9 Ways You Procrastinate Without Realizing It

We are all guilty of falling prey to procrastination. Whilst we should (and rightly do) feel guilty about watching that new Netflix series when we really ought to have been working, there are lots of ways that we procrastinate on a daily basis without realizing it. These can build up if unchecked, wasting lots of your time and reducing your work output.

Here are some of the ways we’re subconsciously escaping putting our nose to the grindstone:

1) Snacking

Constant trips to the kitchen, either at home or at work, and hunting through the fridge and cupboards for yet another snack can take up far more of your time than you might initially realize. Especially as this can lead to you engaging in meaningless chit-chat with your colleagues. Next time you’re about to make your 4th cup of tea, think about whether you’re really going to drink it or if it’s just a great way of escaping your emails for 5 minutes.

2) Smoking

There are many reasons why we smoke; as well as the addictive powers of the substances in cigarettes, the aspect of isolation and time out from the pressures of conversations and the working day can also prove addictive. Consider whether your last cigarette was a result of nicotine cravings, or simply a valid means of escaping the office and your colleagues.

3) Messaging on social media

Getting through a large quantity of messages on social media can feel like a highly productive use of time, reaching out to lots of people. But what is this really achieving?

Often we feel as though we’re just ‘checking’ Facebook, but this can lead to extensive time caught up in someone else’s photos, and before you know it ten minutes have passed. In fact, we spend an average of 50 minutes a day on Facebook alone. Consider who you actually need to message, and whether you’re actually saying something important, as opposed to just maintaining a meaningless conversation.

4) Cooking

Whilst it’s always great to have a healthy diet of home cooked, nutritious meals, consider whether you’re using time in the kitchen to avoid getting your work done. Did you really need to bake that last batch of cookies, or are they just a great way of avoiding that tricky email you really need to send?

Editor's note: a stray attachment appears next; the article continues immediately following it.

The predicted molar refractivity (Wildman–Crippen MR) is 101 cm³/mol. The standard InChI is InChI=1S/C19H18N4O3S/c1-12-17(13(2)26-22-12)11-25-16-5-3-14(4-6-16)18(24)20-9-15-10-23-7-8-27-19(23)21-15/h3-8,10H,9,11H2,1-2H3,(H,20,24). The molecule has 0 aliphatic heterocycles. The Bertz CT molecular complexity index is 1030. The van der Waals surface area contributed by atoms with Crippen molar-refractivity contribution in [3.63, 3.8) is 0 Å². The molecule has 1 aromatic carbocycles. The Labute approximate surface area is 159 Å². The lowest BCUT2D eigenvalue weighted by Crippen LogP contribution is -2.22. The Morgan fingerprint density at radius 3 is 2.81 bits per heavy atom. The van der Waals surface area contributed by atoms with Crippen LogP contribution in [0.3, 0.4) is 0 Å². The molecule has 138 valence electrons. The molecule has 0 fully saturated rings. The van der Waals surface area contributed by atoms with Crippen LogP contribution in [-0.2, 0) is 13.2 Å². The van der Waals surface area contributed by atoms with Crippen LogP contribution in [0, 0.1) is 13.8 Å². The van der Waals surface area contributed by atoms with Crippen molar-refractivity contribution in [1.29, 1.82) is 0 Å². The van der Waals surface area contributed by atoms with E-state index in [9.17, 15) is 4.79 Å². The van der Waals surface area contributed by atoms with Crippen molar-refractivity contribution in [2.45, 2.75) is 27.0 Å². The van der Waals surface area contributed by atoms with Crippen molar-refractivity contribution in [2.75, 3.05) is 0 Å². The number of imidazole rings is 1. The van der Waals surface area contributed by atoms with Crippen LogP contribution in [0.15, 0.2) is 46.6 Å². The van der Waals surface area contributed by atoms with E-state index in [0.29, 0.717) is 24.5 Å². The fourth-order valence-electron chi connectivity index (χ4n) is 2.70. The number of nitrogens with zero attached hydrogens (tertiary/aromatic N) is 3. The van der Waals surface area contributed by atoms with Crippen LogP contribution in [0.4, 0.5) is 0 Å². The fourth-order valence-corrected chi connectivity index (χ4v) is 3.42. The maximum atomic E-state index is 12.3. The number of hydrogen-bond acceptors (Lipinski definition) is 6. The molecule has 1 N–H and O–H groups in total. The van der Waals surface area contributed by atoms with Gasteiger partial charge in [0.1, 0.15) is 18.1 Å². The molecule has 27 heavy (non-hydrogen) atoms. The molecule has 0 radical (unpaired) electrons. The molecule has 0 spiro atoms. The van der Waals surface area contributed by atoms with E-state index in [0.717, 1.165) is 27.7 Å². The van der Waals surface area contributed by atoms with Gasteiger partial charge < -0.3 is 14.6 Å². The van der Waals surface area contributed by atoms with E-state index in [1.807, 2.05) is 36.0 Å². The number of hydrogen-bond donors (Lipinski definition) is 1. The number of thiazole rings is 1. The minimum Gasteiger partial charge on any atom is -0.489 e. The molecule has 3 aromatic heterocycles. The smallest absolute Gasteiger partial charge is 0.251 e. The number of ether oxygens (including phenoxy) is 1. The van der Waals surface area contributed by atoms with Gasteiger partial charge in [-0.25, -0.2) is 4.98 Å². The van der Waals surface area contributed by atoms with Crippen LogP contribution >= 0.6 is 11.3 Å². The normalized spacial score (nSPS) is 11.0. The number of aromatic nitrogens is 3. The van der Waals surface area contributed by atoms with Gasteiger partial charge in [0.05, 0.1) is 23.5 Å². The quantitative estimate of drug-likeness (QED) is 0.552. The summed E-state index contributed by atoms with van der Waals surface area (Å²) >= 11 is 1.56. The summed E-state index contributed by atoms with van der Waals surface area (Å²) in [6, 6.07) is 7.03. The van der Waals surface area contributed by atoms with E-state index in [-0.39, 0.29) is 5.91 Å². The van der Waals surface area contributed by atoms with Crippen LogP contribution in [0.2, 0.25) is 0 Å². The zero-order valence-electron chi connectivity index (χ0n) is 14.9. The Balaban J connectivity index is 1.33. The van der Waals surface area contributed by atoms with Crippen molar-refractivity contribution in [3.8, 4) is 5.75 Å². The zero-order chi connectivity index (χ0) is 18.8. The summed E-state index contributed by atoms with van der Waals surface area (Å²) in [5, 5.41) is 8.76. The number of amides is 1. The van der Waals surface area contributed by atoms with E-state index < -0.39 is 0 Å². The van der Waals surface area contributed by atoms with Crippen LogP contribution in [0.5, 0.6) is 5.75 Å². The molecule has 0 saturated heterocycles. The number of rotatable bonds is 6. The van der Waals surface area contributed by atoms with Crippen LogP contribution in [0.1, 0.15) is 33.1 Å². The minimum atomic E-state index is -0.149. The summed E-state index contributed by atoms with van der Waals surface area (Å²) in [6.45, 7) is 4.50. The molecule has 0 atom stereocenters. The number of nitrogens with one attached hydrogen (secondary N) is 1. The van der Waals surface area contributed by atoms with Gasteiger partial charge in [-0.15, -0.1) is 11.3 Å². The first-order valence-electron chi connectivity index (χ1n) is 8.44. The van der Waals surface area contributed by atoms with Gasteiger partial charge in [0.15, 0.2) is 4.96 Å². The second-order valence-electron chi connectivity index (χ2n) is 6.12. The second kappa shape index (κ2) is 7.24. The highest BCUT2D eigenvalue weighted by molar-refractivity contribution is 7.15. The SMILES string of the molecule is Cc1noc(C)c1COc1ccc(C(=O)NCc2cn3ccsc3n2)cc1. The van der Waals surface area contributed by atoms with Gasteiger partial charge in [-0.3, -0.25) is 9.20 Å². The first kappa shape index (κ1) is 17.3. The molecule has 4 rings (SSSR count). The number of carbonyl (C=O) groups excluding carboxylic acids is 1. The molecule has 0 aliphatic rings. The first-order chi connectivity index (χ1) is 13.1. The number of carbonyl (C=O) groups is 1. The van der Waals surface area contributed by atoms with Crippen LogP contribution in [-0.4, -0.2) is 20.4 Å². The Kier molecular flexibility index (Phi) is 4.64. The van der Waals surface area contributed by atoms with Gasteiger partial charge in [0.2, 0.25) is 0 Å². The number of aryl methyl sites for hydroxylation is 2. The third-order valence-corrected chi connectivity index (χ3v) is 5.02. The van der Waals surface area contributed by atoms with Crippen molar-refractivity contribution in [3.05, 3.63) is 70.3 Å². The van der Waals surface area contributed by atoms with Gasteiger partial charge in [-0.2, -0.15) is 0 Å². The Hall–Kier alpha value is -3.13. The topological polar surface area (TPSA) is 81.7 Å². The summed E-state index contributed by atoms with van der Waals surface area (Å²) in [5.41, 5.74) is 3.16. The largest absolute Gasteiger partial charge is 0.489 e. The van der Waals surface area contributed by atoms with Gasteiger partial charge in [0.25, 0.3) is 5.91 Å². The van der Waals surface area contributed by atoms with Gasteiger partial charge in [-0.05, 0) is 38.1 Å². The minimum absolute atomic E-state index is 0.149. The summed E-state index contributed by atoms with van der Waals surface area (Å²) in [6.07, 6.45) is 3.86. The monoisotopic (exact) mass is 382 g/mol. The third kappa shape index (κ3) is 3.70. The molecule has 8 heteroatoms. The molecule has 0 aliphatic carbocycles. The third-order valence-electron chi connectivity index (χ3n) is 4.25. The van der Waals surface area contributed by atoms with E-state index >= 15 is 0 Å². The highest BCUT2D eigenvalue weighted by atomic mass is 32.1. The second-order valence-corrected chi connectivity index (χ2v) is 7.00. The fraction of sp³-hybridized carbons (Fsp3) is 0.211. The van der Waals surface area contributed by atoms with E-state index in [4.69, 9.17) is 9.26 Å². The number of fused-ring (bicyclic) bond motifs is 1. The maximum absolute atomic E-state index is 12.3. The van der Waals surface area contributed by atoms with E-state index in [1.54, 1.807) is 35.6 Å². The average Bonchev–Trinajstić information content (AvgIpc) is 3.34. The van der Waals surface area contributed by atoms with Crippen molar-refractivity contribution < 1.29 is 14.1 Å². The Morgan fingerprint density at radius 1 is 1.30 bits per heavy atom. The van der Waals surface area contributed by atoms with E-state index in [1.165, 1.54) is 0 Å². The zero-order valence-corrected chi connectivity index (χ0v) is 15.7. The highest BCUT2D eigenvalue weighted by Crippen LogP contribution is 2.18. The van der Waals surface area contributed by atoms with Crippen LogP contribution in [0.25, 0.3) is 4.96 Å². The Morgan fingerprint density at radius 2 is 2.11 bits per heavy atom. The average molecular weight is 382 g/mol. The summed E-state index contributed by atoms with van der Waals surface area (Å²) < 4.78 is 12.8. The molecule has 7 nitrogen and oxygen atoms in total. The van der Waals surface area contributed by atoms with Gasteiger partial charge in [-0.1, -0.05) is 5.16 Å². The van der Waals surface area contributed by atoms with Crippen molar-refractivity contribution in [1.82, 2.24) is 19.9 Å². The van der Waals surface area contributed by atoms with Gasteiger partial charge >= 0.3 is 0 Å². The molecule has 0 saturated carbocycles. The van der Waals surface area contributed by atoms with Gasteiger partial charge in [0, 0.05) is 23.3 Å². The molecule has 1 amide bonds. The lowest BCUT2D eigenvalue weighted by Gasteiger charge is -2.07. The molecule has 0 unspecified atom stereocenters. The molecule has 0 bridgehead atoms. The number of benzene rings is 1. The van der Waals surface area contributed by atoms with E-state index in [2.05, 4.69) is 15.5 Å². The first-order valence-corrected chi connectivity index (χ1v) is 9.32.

5) Commuting

Whilst your commute is very likely a necessary part of your day, long commutes can equal a huge amount of time down the drain. Spending an hour on the tube simply waiting to arrive at your destination is just as bad as an hour of procrastination. You can utilise your journey in a whole host of different ways, from reading and listening to podcasts to learning a new language or preparing for a presentation.

6) Tidying and cleaning

A tidy house means a tidy mind, and it’s always important to keep the space where you work organised. But did the hallway need hoovering again? And did you need 2 weeks’ worth of shirts ironed right this minute? Whilst being overly obsessive with cleaning or tidying may just be a part of your personality, also be aware that it may signify a subconscious effort to avoid other tasks or work.

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7) Grocery shopping

If you plan ahead and make a comprehensive shopping list, you realistically only need to do a big food shop once a week – and with the convenience of modern technology, you can even get this shop delivered right to your door.

Popping to the shop every morning or afternoon to pick up one or two more items can be a huge waste of time. Plan ahead, make a list, and stop going back to the shop every 5 minutes.

8) Doing work to avoid work

Whilst this may sound ridiculous, one of the best ways to trick yourself into avoiding the hard work that really needs doing is to get on with other, easier or less pressured tasks.

Whilst you may have a difficult essay due next week, working on a presentation for a month’s time away still feels productive. Avoid this form of procrastination by listing your work tasks in order or priority and deadline, and getting on with the top of the list first!

9) Making lists and over-organizing

Whilst in certain situations (like point 8!) making a list or writing down an organised plan can hugely benefit your levels of productivity, over-organizing can waste a lot of your time.

Making lists about every last thing, and colour coding your plan to the extent where you can barely read it anymore is certainly not an effective use of your time. Watch that you don’t fall into the trap of feeling productive when all you’ve done is outlined all the things that need your attention!


Alexandra Jane is the writer of graduate careers advice for Inspiring Interns, a graduate recruitment agency. Check out their website to see which internships and graduate marketing jobs are currently available.



Main image credit.


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